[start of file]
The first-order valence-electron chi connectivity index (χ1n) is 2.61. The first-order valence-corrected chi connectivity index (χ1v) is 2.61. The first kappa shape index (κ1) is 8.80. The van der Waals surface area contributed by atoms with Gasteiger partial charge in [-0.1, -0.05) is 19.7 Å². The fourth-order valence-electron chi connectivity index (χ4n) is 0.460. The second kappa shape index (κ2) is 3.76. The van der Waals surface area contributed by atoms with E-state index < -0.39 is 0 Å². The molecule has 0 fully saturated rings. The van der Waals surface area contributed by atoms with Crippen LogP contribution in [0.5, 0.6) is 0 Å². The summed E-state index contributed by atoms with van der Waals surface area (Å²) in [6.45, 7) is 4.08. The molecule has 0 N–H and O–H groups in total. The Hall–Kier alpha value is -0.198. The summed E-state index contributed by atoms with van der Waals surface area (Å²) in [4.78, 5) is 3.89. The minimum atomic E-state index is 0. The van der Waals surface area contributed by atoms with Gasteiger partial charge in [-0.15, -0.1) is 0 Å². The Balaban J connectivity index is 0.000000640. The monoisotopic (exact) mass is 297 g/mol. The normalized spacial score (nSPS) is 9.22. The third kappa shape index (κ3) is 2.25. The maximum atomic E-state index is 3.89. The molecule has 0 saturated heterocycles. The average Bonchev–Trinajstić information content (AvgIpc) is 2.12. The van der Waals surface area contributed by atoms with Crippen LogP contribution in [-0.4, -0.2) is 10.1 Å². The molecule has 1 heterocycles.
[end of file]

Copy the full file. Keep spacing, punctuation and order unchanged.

The first-order valence-electron chi connectivity index (χ1n) is 2.61. The first-order valence-corrected chi connectivity index (χ1v) is 2.61. The first kappa shape index (κ1) is 8.80. The van der Waals surface area contributed by atoms with Gasteiger partial charge in [-0.1, -0.05) is 19.7 Å². The fourth-order valence-electron chi connectivity index (χ4n) is 0.460. The second kappa shape index (κ2) is 3.76. The van der Waals surface area contributed by atoms with E-state index < -0.39 is 0 Å². The molecule has 0 fully saturated rings. The van der Waals surface area contributed by atoms with Crippen LogP contribution in [0.5, 0.6) is 0 Å². The summed E-state index contributed by atoms with van der Waals surface area (Å²) in [6.45, 7) is 4.08. The molecule has 0 N–H and O–H groups in total. The Hall–Kier alpha value is -0.198. The summed E-state index contributed by atoms with van der Waals surface area (Å²) in [4.78, 5) is 3.89. The minimum atomic E-state index is 0. The van der Waals surface area contributed by atoms with Gasteiger partial charge in [-0.15, -0.1) is 0 Å². The Balaban J connectivity index is 0.000000640. The monoisotopic (exact) mass is 297 g/mol. The normalized spacial score (nSPS) is 9.22. The third kappa shape index (κ3) is 2.25. The maximum atomic E-state index is 3.89. The molecule has 0 saturated heterocycles. The average Bonchev–Trinajstić information content (AvgIpc) is 2.12. The van der Waals surface area contributed by atoms with Crippen LogP contribution in [-0.4, -0.2) is 10.1 Å². The molecule has 1 heterocycles.